Monthly Archives: June 2008

Bug in single stepping over a popf setting the trap flag

Title of the post nearly sums it up.  In win32, single stepping over a popf that sets the trap flag.  The trap flag when examined using GetThreadContext reports the trap flag as being clear.

I tried for the first time installing OllyDbg today also, but Olly has no problem in detecting the trap flag as set.  I’m not sure how it is able to do this.

To implement a solution in my own debugger, I will have to disassemble from the instruction pointer.  If its a popf, I will retrieve the contents from the stack and check for the trap flag being set.  If it is, I will call DbgContinue with DBG_EXCEPTION_NOT_HANDLED.

Single stepping through NtContinue, faking pushf, and trapping int1

In my bid to emulate win32 seh (in my emulator), I needed (to test my emulator) to single step through exception handling.  My first approach was to just single step through the program by setting the trap flag in the eflags register.  I had some problems with this.

One of the problems is single stepping through NtContinue.  Looking at the code it does a sysenter which transfers control to the kernel.  The kernel then sets the new context to have somewhere to return too.  I tried single stepping past the sysenter – the problem is however, that a single stepping exception isnt raised until it comes too the 2nd instruction of the new context.eip.  Bizarre.

Also bizarre is the fact that NtContinue changes Dr6 and Dr7.  I had some bad code just checking for Dr6 to be non zero for a breakpoint exception, but infact while the lower 4 bits are 0 (1 bit for each possible breakpoint register Dr0-Dr3), the upper bits were thrashed.  Also Dr7 was changed.  Perhaps its even conceivable that there is information leakage from the kernel.  Dunno for sure. 

The only solution for trapping on the first instruction following NtContinue, was setting a breakpoint on context.eip.  Therefore this requires parsing of NtContinue’s argument (for which there is a CONTEXT structure).  This is fairly straight forward.  Set a breakpoint on NtContinue, then parse the CONTEXT and set a new breakpoint on context.eip.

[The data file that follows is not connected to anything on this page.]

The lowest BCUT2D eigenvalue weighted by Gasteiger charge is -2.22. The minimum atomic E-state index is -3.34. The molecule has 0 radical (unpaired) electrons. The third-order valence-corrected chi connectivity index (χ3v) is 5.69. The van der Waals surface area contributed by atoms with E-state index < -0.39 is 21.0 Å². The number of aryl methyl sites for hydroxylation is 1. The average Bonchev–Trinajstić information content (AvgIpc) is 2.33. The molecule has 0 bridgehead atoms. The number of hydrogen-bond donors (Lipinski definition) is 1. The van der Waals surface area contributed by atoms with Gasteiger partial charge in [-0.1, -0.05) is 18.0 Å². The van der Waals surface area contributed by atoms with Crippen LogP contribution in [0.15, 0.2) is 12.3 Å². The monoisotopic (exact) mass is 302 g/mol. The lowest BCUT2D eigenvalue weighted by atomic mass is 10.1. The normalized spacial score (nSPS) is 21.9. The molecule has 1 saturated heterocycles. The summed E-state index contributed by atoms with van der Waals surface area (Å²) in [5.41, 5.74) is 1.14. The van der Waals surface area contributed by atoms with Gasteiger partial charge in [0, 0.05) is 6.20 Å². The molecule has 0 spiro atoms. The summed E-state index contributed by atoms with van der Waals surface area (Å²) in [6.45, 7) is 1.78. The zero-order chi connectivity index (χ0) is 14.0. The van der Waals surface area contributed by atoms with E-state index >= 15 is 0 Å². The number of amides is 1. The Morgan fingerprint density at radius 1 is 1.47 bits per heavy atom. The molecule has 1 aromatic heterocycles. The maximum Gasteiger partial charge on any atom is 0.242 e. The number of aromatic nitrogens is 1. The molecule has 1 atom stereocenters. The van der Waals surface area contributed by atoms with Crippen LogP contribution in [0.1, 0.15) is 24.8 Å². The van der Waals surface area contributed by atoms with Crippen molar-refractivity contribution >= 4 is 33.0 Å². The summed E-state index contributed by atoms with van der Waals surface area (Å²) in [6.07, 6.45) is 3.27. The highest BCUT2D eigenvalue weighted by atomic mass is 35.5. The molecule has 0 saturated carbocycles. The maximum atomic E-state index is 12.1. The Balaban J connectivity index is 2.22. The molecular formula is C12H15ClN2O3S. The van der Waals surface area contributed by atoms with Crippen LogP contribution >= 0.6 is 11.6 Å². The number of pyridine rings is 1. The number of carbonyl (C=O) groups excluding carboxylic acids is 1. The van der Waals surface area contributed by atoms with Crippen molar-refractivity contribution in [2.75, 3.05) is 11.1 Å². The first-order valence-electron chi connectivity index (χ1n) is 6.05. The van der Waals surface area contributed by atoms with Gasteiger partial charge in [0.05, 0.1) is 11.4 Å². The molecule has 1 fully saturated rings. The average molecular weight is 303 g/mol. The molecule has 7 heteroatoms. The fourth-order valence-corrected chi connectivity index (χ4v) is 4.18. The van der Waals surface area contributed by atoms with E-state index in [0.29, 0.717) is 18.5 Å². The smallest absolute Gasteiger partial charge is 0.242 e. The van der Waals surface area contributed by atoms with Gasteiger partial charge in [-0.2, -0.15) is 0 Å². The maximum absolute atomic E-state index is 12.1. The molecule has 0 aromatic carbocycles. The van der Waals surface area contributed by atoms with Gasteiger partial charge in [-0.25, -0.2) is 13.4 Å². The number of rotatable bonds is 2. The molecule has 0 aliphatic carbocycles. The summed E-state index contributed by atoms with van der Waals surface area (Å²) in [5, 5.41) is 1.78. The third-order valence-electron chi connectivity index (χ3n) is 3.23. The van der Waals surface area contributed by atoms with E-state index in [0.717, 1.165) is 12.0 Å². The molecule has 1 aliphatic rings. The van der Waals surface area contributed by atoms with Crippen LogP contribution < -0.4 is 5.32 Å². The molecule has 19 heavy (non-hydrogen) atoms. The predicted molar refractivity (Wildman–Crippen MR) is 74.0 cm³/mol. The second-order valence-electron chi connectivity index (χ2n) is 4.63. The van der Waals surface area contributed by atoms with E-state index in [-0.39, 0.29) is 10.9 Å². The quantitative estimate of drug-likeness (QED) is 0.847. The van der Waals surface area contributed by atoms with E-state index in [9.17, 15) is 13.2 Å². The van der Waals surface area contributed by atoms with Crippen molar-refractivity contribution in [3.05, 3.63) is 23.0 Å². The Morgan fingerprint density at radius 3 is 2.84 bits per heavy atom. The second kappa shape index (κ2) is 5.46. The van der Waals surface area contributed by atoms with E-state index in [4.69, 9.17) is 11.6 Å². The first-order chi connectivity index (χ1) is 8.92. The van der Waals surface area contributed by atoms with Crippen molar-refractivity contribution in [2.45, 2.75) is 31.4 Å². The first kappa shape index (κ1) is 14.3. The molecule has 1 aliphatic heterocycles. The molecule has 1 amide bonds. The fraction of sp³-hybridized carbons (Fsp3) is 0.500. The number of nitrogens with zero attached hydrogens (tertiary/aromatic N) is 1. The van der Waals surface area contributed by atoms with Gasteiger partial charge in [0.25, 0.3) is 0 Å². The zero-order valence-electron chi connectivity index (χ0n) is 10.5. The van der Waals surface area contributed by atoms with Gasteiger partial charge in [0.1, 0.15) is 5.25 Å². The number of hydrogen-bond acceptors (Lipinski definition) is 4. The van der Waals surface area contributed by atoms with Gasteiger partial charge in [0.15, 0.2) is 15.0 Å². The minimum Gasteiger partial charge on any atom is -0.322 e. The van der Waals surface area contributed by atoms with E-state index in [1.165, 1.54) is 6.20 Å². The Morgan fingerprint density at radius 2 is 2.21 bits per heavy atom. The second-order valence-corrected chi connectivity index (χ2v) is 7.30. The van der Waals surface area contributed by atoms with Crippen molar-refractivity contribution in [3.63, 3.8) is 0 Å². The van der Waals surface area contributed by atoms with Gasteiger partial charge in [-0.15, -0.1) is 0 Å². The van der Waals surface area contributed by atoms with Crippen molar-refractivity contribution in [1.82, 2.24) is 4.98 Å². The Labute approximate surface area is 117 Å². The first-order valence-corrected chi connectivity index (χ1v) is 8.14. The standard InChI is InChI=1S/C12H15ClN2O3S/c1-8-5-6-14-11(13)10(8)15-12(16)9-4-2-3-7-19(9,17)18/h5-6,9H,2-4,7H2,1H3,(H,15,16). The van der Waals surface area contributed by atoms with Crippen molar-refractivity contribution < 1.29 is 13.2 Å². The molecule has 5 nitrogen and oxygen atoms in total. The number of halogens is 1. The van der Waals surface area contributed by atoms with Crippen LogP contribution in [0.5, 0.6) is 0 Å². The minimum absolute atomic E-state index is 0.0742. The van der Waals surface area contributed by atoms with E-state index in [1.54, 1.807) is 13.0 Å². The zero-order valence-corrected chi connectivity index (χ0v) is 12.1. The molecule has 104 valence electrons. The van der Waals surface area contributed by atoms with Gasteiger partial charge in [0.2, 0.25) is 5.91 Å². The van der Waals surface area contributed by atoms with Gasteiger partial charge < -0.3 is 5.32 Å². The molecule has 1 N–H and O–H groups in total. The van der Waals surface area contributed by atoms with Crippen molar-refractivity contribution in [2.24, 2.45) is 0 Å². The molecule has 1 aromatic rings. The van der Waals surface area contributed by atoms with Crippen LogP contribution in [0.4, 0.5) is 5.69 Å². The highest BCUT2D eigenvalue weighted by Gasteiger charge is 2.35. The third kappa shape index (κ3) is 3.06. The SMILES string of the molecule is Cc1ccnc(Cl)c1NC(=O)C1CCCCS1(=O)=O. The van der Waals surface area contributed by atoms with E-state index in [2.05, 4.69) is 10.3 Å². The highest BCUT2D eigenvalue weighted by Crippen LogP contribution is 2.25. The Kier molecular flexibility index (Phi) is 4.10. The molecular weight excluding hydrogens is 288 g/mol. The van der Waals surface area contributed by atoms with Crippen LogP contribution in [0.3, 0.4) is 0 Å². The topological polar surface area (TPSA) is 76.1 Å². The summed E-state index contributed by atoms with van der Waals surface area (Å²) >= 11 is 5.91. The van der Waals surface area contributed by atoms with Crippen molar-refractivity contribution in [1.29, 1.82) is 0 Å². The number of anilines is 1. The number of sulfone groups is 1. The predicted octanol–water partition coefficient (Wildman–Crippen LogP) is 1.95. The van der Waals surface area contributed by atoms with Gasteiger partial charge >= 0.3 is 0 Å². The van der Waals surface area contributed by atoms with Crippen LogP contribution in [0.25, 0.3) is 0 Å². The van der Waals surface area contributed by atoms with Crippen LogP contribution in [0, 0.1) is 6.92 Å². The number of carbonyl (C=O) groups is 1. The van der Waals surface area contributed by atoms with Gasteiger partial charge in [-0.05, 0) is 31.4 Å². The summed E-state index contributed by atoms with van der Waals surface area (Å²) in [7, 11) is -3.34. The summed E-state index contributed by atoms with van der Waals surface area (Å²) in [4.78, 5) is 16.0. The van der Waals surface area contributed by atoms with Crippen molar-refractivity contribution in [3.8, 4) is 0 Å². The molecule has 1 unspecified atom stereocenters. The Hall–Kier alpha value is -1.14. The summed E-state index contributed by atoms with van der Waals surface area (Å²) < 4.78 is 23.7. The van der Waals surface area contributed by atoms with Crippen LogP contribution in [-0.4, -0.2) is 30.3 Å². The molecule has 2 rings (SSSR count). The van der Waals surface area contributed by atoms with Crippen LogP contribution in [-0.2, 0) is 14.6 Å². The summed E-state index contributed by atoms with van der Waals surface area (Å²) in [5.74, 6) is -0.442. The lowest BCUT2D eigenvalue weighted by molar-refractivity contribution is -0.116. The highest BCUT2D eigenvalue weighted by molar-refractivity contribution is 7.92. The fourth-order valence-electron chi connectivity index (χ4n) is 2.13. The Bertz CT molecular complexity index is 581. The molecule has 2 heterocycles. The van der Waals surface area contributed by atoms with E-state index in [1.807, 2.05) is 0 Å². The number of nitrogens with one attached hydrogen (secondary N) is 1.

How do we get the breakpoint for NtContinue?  We can do a couple of things.

1) resolve the symbol, and place a breakpoint on it

2) look at the return address of the exception handler, which eventually ends up taking you into NtContinue.

I chose 2).

Both these solutions have problems if the exception handler decided to implement its own version of NtContinue.  Perhaps the best solution is to emulate down to the native api.  I didn’t implement emulation of the native api, so I’m stuck for the time being with the partial solution.

In the process of partially emulating vmprotect, I came across a few calls to pushf, and popf.  These instructions push and pop the eflags register.  Initially I thought the packer might be checking to see if the trap flag was set.  It turns out it wasn’t doing this check, but I none the less implemented in my tracer/debugger the ability to process pushf’s by modifying the stack contents to have the trap flag clear.  This hack should allow my debugger to work on binaries that include this type of anti-debugging.

Also implemented in my emulator is processing of explicit int1’s in the code.  Before DbgContinue is called, I check the current instruction pointer and if its an int1 instruction, I keep note of this, and also allow the application to process the int1 by itself.  Naturally I have to set a breakpoint in the exception handler, If i still want to maintain control.